Why You Are Failing at Inbound Marketing

    Posted by Peter Caputa on Aug 16, 2012 11:19:00 AM

    When people fail at inbound marketing, it's usually because they didn't do what the experts told them to do for some reason. Maybe they weren't capable, they didn't listen, they didn't prioritize it or they didn't believe it would work for them. But, tactically speaking, there are also many things that inbound marketing failures don't do, don't do right or don't do frequently enough.

    Below are the most important things that unsuccessful inbound marketers should have done. I could have included, "they didn't use twitter properly". But nobody fails at inbound marketing because they didn't grow their twitter follower count fast enough.

    Companies fail at inbound marketing because of the following bulleted list of things. I've put these in a specific sequence. I don't think I could tell you which failures happen more often than others. But, the things at the top of the list are the first hurdles that companies run into. And if they don't get over these first few hurdles, they don't usually have enough success to hit the roadblocks later in this list:

    1. They don't blog frequently enough. You can't grow traffic without blogging consistently, as in multiple times per week. You can't grow search traffic and social traffic withouth blogging consistently.
    2. They don't create enough educational, top-of-the-funnel offers. They don't create ebooks and webinars that entice anonymous website visitors to share their contact information in exchange for these free educational materials.
    3. They don't put [at least some of their] educational offers behind landing pages. They just give them away. People download them, and never come back. And since the company didn't collect their information, they have no way to market or sell to them.
    4. They don't drive traffic to their landing pages using calls-to-action (CTA) buttons and text. They don't place CTAs in blog posts, in email campaigns or on their home page. They don't promote landing pages on social media and don't optimize them for search. Some fools don't even point their pay-per-click traffic to landing pages using compelling calls to action in their ad copy.
    5. They don't nurture their leads using email marketing frequently enough. Once they capture the lead, they don't send any more educational content to the lead. They don't effectively establish themselves as a credible resource that provides ongoing value.
    6. They don't call their leads. Way too many companies either wait for their leads to call them by phone or to fill out a form that says "call me please". Before the days of inbound marketing, salespeople didn't wait for people to call them. Buyers are less receptive to being interrupted these days, but they haven't suddenly decided to buy more things more proactively on blind faith only after reading someone's content. If someone shares their contact information on a form on your website, and they fit your ideal persona, you should be trying to connect with them.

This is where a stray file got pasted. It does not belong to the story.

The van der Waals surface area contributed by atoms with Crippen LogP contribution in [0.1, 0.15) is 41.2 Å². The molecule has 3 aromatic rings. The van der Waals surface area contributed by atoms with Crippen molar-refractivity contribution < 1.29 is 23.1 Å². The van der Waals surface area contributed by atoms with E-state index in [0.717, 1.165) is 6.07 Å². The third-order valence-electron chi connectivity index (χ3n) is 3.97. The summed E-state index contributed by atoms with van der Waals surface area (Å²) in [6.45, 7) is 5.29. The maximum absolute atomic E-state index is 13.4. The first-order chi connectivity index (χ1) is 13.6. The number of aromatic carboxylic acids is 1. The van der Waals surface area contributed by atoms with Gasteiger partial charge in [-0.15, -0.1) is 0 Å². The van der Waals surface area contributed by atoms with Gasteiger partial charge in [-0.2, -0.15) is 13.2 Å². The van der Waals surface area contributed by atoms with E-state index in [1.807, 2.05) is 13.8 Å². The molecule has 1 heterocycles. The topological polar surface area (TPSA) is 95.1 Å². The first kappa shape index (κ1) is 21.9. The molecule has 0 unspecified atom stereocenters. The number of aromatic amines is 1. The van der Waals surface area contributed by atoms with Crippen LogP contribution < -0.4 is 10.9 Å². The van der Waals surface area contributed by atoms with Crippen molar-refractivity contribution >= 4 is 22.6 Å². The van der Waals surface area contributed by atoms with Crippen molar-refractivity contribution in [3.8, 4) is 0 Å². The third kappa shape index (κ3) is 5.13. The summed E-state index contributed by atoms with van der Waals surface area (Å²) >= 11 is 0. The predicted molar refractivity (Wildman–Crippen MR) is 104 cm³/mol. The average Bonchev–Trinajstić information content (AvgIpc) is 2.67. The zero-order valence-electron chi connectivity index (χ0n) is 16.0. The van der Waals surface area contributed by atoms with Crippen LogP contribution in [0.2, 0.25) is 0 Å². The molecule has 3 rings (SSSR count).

7. They give up trying to connect with leads after 1 or 2 attempts. Companies who successfully leverage inbound marketing to grow sales call their leads 5-8 times over several weeks. And then again if they revisit their website. Really good salespeople won't let that good lead get away without connecting with them. They'll try for a long, long time to initiate a conversation. They'll use social media, email, voicemails and introductions from mutual contacts as ways to get in contact.
    8. They don't know how to engage a lead who isn't ready to talk about their company's product or services yet. They get frustrated because leads aren't ready to talk about doing business right away, like a qualified referral often is. Most inbound leads aren't as warm as referrals, unfortunately. Salespeople who cold call are excellent at building rapport, establishing relevance via positioning statements and credibility through asking the right questions. These prospecting skills are absolutely critical for turning inbound leads into sales.
    9. They don't have a consultative sales process that identifies a prospect's goals and challenges and then relates those goals and challenges to the right solution using the products and services that their company provides. Salespeople must be able to co-create a plan with the prospect that will help them. They must have the sales skills for this job and a process that demonstrates their ability to deliver value successfully post-sale.

    These are the main reasons why companies fail to grow their traffic, leads and sales using inbound marketing. Yes, you can get away with not doing some of these things. But, companies who do all of these things will be the most successful.

    Which mistakes do you see company's making? How have you helped them overcome these challenges? Which mistakes are you making? How have you overcome these challenges?

    Topics: inbound marketing

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